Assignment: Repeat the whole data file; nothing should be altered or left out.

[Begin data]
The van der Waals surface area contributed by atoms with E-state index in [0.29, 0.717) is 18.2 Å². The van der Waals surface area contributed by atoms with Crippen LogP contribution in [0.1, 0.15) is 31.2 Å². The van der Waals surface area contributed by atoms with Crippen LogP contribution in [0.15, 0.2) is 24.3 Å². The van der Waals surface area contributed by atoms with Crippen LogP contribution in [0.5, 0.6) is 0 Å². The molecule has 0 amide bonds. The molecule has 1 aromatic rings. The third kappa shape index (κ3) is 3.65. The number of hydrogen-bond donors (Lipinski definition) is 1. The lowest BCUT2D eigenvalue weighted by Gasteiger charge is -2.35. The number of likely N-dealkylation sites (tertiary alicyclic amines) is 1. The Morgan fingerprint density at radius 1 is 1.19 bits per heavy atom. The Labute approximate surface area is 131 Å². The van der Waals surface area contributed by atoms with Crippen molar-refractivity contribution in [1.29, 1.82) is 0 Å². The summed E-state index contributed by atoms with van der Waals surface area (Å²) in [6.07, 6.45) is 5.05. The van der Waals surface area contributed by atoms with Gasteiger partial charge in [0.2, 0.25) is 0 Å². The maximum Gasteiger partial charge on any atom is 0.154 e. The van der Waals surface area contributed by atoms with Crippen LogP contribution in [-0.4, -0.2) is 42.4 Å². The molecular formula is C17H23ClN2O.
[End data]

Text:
The van der Waals surface area contributed by atoms with E-state index in [0.29, 0.717) is 18.2 Å². The van der Waals surface area contributed by atoms with Crippen LogP contribution in [0.1, 0.15) is 31.2 Å². The van der Waals surface area contributed by atoms with Crippen LogP contribution in [0.15, 0.2) is 24.3 Å². The van der Waals surface area contributed by atoms with Crippen LogP contribution in [0.5, 0.6) is 0 Å². The molecule has 0 amide bonds. The molecule has 1 aromatic rings. The third kappa shape index (κ3) is 3.65. The number of hydrogen-bond donors (Lipinski definition) is 1. The lowest BCUT2D eigenvalue weighted by Gasteiger charge is -2.35. The number of likely N-dealkylation sites (tertiary alicyclic amines) is 1. The Morgan fingerprint density at radius 1 is 1.19 bits per heavy atom. The Labute approximate surface area is 131 Å². The van der Waals surface area contributed by atoms with Crippen molar-refractivity contribution in [1.29, 1.82) is 0 Å². The summed E-state index contributed by atoms with van der Waals surface area (Å²) in [6.07, 6.45) is 5.05. The van der Waals surface area contributed by atoms with Gasteiger partial charge in [0.2, 0.25) is 0 Å². The maximum Gasteiger partial charge on any atom is 0.154 e. The van der Waals surface area contributed by atoms with Crippen LogP contribution in [-0.4, -0.2) is 42.4 Å². The molecular formula is C17H23ClN2O.